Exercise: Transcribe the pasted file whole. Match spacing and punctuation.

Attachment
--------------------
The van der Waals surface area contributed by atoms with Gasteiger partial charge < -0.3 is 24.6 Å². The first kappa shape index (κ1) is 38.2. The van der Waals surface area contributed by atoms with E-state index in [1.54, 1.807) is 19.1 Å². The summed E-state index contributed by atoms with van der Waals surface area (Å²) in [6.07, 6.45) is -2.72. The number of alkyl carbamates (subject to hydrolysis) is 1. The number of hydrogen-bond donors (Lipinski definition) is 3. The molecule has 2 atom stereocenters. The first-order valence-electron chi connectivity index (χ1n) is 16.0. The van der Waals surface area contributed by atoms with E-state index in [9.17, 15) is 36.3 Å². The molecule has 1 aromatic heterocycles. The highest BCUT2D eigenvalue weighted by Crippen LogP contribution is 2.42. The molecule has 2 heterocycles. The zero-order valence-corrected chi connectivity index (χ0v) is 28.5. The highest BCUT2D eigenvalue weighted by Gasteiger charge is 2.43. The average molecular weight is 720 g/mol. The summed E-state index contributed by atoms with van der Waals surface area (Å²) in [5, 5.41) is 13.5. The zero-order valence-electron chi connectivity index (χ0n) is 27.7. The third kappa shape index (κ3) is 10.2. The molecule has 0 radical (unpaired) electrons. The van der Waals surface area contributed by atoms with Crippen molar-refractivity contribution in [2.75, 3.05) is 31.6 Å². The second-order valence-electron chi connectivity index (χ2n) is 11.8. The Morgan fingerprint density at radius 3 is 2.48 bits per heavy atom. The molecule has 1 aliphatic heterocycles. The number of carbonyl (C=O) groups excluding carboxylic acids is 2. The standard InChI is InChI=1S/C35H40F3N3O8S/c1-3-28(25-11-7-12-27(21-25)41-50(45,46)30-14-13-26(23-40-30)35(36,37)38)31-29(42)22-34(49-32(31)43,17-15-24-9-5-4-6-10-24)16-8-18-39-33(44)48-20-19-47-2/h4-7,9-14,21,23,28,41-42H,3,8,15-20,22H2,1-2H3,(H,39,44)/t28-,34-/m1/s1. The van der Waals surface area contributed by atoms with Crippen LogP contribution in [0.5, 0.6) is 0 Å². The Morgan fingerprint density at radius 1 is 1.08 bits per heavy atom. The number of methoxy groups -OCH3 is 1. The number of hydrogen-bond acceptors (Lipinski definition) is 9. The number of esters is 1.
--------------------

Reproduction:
The van der Waals surface area contributed by atoms with Gasteiger partial charge < -0.3 is 24.6 Å². The first kappa shape index (κ1) is 38.2. The van der Waals surface area contributed by atoms with E-state index in [1.54, 1.807) is 19.1 Å². The summed E-state index contributed by atoms with van der Waals surface area (Å²) in [6.07, 6.45) is -2.72. The number of alkyl carbamates (subject to hydrolysis) is 1. The number of hydrogen-bond donors (Lipinski definition) is 3. The molecule has 2 atom stereocenters. The first-order valence-electron chi connectivity index (χ1n) is 16.0. The van der Waals surface area contributed by atoms with E-state index in [9.17, 15) is 36.3 Å². The molecule has 1 aromatic heterocycles. The highest BCUT2D eigenvalue weighted by Crippen LogP contribution is 2.42. The molecule has 2 heterocycles. The zero-order valence-corrected chi connectivity index (χ0v) is 28.5. The highest BCUT2D eigenvalue weighted by Gasteiger charge is 2.43. The average molecular weight is 720 g/mol. The summed E-state index contributed by atoms with van der Waals surface area (Å²) in [5, 5.41) is 13.5. The zero-order valence-electron chi connectivity index (χ0n) is 27.7. The third kappa shape index (κ3) is 10.2. The molecule has 0 radical (unpaired) electrons. The van der Waals surface area contributed by atoms with Crippen molar-refractivity contribution in [2.75, 3.05) is 31.6 Å². The second-order valence-electron chi connectivity index (χ2n) is 11.8. The Morgan fingerprint density at radius 3 is 2.48 bits per heavy atom. The molecule has 1 aliphatic heterocycles. The number of carbonyl (C=O) groups excluding carboxylic acids is 2. The standard InChI is InChI=1S/C35H40F3N3O8S/c1-3-28(25-11-7-12-27(21-25)41-50(45,46)30-14-13-26(23-40-30)35(36,37)38)31-29(42)22-34(49-32(31)43,17-15-24-9-5-4-6-10-24)16-8-18-39-33(44)48-20-19-47-2/h4-7,9-14,21,23,28,41-42H,3,8,15-20,22H2,1-2H3,(H,39,44)/t28-,34-/m1/s1. The van der Waals surface area contributed by atoms with Crippen LogP contribution in [0.5, 0.6) is 0 Å². The Morgan fingerprint density at radius 1 is 1.08 bits per heavy atom. The number of methoxy groups -OCH3 is 1. The number of hydrogen-bond acceptors (Lipinski definition) is 9. The number of esters is 1.